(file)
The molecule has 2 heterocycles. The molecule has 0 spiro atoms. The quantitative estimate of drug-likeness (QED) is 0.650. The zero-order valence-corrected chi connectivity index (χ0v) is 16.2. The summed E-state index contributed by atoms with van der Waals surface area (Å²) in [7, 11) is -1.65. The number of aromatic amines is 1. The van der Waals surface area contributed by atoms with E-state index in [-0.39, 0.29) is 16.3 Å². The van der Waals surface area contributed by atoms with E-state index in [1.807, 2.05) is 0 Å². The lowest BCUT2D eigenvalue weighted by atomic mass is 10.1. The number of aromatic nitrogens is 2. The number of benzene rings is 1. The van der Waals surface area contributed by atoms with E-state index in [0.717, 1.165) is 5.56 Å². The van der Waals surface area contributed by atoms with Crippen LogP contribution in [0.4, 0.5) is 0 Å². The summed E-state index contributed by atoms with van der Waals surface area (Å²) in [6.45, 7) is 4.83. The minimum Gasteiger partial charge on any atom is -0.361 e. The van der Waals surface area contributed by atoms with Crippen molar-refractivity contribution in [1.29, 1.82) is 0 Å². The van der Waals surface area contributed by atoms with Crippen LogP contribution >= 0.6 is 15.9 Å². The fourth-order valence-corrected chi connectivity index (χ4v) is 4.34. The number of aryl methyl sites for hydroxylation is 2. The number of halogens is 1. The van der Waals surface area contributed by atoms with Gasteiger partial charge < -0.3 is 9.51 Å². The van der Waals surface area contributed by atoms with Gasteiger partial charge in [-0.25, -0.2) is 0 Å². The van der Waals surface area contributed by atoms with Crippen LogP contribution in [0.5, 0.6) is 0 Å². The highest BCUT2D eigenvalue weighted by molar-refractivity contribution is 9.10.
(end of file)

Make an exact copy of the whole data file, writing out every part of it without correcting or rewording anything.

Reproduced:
The molecule has 2 heterocycles. The molecule has 0 spiro atoms. The quantitative estimate of drug-likeness (QED) is 0.650. The zero-order valence-corrected chi connectivity index (χ0v) is 16.2. The summed E-state index contributed by atoms with van der Waals surface area (Å²) in [7, 11) is -1.65. The number of aromatic amines is 1. The van der Waals surface area contributed by atoms with E-state index in [-0.39, 0.29) is 16.3 Å². The van der Waals surface area contributed by atoms with E-state index in [1.807, 2.05) is 0 Å². The lowest BCUT2D eigenvalue weighted by atomic mass is 10.1. The number of aromatic nitrogens is 2. The number of benzene rings is 1. The van der Waals surface area contributed by atoms with E-state index in [0.717, 1.165) is 5.56 Å². The van der Waals surface area contributed by atoms with Crippen LogP contribution in [0.4, 0.5) is 0 Å². The summed E-state index contributed by atoms with van der Waals surface area (Å²) in [6.45, 7) is 4.83. The minimum Gasteiger partial charge on any atom is -0.361 e. The van der Waals surface area contributed by atoms with Crippen molar-refractivity contribution in [1.29, 1.82) is 0 Å². The van der Waals surface area contributed by atoms with Crippen LogP contribution >= 0.6 is 15.9 Å². The fourth-order valence-corrected chi connectivity index (χ4v) is 4.34. The number of aryl methyl sites for hydroxylation is 2. The number of halogens is 1. The van der Waals surface area contributed by atoms with Gasteiger partial charge < -0.3 is 9.51 Å². The van der Waals surface area contributed by atoms with Gasteiger partial charge in [-0.25, -0.2) is 0 Å². The van der Waals surface area contributed by atoms with Crippen LogP contribution in [0.5, 0.6) is 0 Å². The highest BCUT2D eigenvalue weighted by molar-refractivity contribution is 9.10.